Cambodian opposition rejects official election results
Sam Rainsy's opposition party claims fraud, vows to continue protests after election authority declares long-time regime's victory
Agence France-Presse in Phnom Penh
Cambodia's opposition says it will boycott the opening session of parliament and continue street protests after the official ratification of the election victory of Prime Minister Hun Sen's ruling party.
Sam Rainsy, leader of the opposition Cambodia National Rescue Party (CNRP), said his party would not take part in any form of government as a matter of principle until there was an independent investigation of alleged election irregularities.
The National Election Committee yesterday ratified results giving Hun Sen's Cambodian People's Party (CPP) 68 National Assembly seats, and the opposition party 55. Parliament has to convene within 60 days of the July 28 election.
"We do not accept results that do not reflect the real will of the people. These are the results of voter fraud," Sam Rainsy said.
He said the opposition would hold continuous public demonstrations from September 15-17, which might include rallies or marches.
The country has been in a political impasse since the July election, with the CPP insisting it secured a legitimate victory despite vociferous calls from Sam Rainsy for an investigation into alleged vote-rigging.
The election authority said the CPP won 3.2 million votes to the CNRP's 2.9 million. It is the ruling party's worst election result since 1998, losing 22 seats since the last polls five years ago.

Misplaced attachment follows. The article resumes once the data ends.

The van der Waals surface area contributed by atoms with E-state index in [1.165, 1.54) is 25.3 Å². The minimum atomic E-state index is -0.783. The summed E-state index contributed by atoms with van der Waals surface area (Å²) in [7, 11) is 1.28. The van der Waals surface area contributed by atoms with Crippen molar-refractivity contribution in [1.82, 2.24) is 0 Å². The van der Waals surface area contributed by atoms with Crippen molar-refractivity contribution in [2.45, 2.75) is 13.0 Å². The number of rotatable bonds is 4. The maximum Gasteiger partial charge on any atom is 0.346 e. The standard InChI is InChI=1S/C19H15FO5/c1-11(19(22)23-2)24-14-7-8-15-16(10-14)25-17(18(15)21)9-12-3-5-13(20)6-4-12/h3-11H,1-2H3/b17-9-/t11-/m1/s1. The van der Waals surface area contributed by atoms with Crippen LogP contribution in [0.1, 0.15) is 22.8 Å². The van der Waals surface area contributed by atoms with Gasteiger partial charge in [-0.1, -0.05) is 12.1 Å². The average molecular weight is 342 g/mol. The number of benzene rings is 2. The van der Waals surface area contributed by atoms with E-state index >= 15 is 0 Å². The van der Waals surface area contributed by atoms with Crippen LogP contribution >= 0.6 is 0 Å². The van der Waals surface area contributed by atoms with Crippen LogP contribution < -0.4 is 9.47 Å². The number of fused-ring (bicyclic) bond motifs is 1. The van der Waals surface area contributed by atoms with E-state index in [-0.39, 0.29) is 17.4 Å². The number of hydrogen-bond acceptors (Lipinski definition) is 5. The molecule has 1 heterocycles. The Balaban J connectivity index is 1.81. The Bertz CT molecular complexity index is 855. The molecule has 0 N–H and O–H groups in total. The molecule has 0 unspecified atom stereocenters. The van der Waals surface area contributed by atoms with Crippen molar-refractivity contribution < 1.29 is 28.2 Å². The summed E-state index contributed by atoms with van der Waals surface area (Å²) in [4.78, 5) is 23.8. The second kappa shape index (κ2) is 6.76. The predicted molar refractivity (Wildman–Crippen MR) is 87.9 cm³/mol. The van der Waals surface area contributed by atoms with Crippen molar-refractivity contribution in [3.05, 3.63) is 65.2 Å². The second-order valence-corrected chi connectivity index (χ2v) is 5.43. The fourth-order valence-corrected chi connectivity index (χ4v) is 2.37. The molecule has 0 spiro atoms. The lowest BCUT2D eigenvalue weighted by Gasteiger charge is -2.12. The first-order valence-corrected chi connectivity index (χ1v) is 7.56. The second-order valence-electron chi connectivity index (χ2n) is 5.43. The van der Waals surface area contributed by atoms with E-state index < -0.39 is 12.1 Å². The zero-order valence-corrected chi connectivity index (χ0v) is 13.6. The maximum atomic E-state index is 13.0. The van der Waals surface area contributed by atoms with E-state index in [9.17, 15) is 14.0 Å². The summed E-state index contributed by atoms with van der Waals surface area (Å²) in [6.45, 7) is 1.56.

A rare mass rally in the capital on Saturday called for an independent probe into results, but the election committee's announcement ends the legal avenues open to the opposition to contest the poll.
The CPP hailed the final results as an end to the political crisis that has gripped the country, saying it will convene parliament with royal assent irrespective of the CNRP's next moves.
The CPP claims that under the constitution it is entitled to convene parliament because it has more than 50 per cent of seats.
Party officials offered an apparent olive branch to the opposition, saying the government was ready to co-operate with it in a new National Assembly and would address voter discontent over corruption and nepotism in the impoverished nation.
"We got the message from the people and will act accordingly," government spokesman Khieu Kanharith said.
Experts say the election commission's announcement does not extinguish the political turmoil as the CPP and poll authorities have failed to dispel fears of ballot fraud or appease a public increasingly unhappy with rule by narrow interests.
The results were a "big blow for Hun Sun" and leaves the CPP "badly shaken", said independent analyst Lao Mong Hay. "We now have a confrontation between those in power and the rest of the population."
The results may have carved a space for genuine two-party politics to develop.
Hun Sen, 61, a former Khmer Rouge cadre who defected and oversaw Cambodia's rise from the ashes of war, has vowed to rule until he is 74. One of his three sons - Hun Many - was elected to parliament in July, stoking speculation that he is being groomed.